Tony Kyberd, COO of ecommerce platform and services provider Volo Commerce, looks at how having a handle on your ecommerce data can improve your long term sales and profitability.
Data is one of those things that everyone reads about and understands the importance of, but doesn’t get the attention it deserves. It’s the classic case of ‘easy to say, hard to do.’ Most people reading this article are probably focused on making a living, doing what they do well and getting their business in the best shape it can be for the November and December peak. Oh, and figuring out how they can navigate their ship through the choppy waters of ‘living with Covid’ and coping with Brexit.
It would be nice to have complete visibility into what’s really happening in the business. Naturally, though, firefighting and reacting – working in the business – will always take priority over getting good intel on your how you’re really doing, which is working on your business.
Marketplaces, on the other hand, are obsessed with data and devote resources to it. Not just because they have immense amounts of it, but because they know that data drives the right decisions on the buyer experience, and they absolutely need to get that right to sustain the volumes of traffic. They use that data to improve the consumer journey to the marketplace, through it, and back to it, time and again. Are you similarly obsessed with the data you get from your own web store?
If you buy into the marketplace argument that the more you focus on your data, the more successful and profitable you’ll be, then owner-managers and leaders of ecommerce businesses should in theory spend all their time analysing their business so they can make good investments and leave the others to implement them. Being able to do this relies on having three I’s on your business – information, insight and instinct.
The Three I’s
Data is one thing, but information is another. What we really need to run our ecommerce businesses successfully is the benefit of the data, the end product we can do something with. That end product is information. The trouble is, we can only get the information when three things happen. First, we have easy access to the data we want; second, the data is reliable; third, we can manipulate the data to give us useful insights.
For example, the information on your listing data quality is crucial to help you improve your showing in searches or winning the buy box. If you sell on a number of online marketplaces, you need optimise your product data for each of those channels. If you have many hundreds or thousands of listings, this is pretty arduous. Useful information for you is which listings are not optimised, where they’re falling down, and what they need to improve. Ideally you should automate this, or outsource it to specialists, to provide the best possible experience for your buyers.
Once your buyers buy from you, you need sales performance information on your suppliers, stock levels, sales, orders, deliveries, returns and service. What you really want, as I mentioned with listings, is information to improve: which of your products are selling the best, which are moving slowly or not at all, which customers are buying the most and most often, what actual margin you’re making on individual product lines, and when you need to re-order products at current sales rates.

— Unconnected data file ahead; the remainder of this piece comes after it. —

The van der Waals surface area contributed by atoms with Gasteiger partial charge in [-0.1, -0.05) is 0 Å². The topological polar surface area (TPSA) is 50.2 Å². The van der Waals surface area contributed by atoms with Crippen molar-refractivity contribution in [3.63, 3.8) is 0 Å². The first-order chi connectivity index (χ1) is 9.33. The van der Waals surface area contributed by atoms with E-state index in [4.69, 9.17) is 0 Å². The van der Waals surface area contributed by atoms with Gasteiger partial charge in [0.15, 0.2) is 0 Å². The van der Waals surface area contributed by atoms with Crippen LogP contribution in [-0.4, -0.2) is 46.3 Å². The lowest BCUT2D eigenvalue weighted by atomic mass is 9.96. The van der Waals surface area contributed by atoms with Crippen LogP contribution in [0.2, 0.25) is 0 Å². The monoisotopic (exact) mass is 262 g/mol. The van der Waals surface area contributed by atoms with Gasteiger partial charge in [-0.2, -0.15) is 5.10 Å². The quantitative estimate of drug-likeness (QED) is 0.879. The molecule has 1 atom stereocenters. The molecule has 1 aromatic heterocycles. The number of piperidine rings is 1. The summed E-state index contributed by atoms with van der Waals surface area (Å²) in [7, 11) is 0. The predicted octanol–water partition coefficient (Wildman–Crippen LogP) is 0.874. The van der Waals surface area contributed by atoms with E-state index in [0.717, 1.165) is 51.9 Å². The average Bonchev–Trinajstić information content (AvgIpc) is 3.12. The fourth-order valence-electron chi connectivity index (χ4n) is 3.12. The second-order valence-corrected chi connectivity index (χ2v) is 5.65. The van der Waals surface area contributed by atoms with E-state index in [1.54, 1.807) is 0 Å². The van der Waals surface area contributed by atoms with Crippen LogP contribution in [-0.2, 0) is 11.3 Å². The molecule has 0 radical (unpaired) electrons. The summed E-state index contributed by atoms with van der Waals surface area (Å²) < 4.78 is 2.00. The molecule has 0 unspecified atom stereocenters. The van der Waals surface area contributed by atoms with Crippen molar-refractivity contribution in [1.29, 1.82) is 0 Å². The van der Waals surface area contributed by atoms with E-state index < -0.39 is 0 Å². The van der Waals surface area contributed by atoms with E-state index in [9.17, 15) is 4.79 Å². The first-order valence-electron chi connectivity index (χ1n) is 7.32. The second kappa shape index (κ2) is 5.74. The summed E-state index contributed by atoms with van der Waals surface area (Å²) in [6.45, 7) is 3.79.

Insight is what you get from the information. It’s the knowledge to make good decisions. You need insights across your customers, products, suppliers, channels and regions. Dashboards are a great way to get quick insight into the high level information, and flexible filtering options and flexible reports allow you get into the specific detail you want for your business.
Manipulating the information into insightful content takes time and skills. You can either do this yourself or you can invest in a business intelligence (‘BI’) tool to do the hard work for you. The more comprehensive or flexible the BI tool, the less work you have to do to get your insights. Again, if you sell on multiple channels, you need the tool to connect to all your channels so you have one analytical window on business performance. Flexibility is the key here, since if you can only get a fixed set of reports, then you still have to do a good bit of the manipulation yourself.
Many people are running their ecommerce business on instinct, the gut feel and sensible bets that have served them well so far. The great thing about having the insights from the information on the data you’ve collected, however, is that now you have the confidence to act on your instinct, because you know your data supports it. Conversely, if the data doesn’t support your instinct, then you get the chance to rethink your hunch before committing either way.
Unfortunately I didn’t have the space here to go into too many examples, but we’ve written a fund of articles in the Tamebay know your data series where we cover the intel you should be gathering on the various areas of your ecommerce business. We’ve also sponsored a Tamebay white paper on how to scale your ecommerce business – and clearly data is a critical component of scaling successfully – which you can get here.
I recommend you start by addressing these questions: What performance indicators are we going to measure? How will we measure them? How will we get the intel? Who can we talk with to get that, if making time for it will be a struggle?
In reality, you probably can’t allow yourself the luxury of spending all your time studying your business. That said, using BI technology to deliver powerful reporting (information) and flexible filtering (insight) will allow you to more confidently go with your instinct, or not, and profit accordingly.
To talk to us about how you can get the kind of data insights that lead to better growth and better profits, please get in touch.